People walk in front of the Central Bank of Egypt's headquarters at downtown Cairo, Egypt, November 3, 2016 - REUTERS-Mohamed Abd El Ghany
CAIRO – 13 January 2017: Remittances from expatriate Egyptians increased to $26.4 billion since floating the Egyptian pound in November 2016 and until November 2017, compared to $22.3 billion in the same period a year earlier, the Central Bank of Egypt (CBE) said.
Remittances increased by $2.4 billion in the period between July and November 2017 to stand at $10.4 billion, compared to $8.1 billion in the same period of 2016.
In the month of July 2017 alone, remittances increased by 5.8 percent year-on-year to register $2.2 billion, the CBE said, adding that the increase came as a proof of Egyptians’ trust in the country’s banking sector.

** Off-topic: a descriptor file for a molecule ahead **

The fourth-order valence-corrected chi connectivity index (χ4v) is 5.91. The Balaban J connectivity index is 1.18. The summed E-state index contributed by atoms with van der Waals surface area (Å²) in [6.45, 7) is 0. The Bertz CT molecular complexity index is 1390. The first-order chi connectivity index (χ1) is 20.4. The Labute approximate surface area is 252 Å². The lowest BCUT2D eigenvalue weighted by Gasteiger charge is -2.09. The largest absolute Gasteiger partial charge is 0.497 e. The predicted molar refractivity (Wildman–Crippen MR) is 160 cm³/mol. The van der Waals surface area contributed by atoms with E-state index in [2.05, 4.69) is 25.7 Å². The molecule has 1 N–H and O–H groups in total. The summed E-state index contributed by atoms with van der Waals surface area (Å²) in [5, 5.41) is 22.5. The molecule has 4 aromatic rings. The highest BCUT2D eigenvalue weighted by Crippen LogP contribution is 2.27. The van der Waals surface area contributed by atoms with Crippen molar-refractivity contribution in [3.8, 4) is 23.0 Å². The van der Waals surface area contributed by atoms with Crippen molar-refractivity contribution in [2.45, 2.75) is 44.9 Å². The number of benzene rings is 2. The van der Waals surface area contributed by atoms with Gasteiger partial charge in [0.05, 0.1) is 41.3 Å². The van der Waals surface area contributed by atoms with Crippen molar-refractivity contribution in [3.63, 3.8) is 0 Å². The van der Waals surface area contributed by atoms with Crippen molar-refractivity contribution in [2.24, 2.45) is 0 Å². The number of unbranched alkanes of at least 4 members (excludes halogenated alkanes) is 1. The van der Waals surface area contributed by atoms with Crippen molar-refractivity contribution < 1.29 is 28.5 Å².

According to previous data by the CBE, remittances rose by 38.9 percent year-on-year in October 2017 to around $2.2 billion.
Remittances are one of Egypt’s main foreign currency sources, which have been on the rise since Egypt floated its local currency in November 2016.
Egypt's international reserves hit an unprecedented level in December 2017, recording $37.019 billion. They have been increasing since the country clinched a $12 billion three-year loan from the International Monetary Fund (IMF) in November 2016, restoring confidence in the Egyptian market.
Reserves were only $19.041 billion at the end of October 2016, just before Egypt floated its local currency in November, which was a milestone in the IMF-backed economic reform program that also included loosening capital controls, hiking taxes and slashing subsidies.
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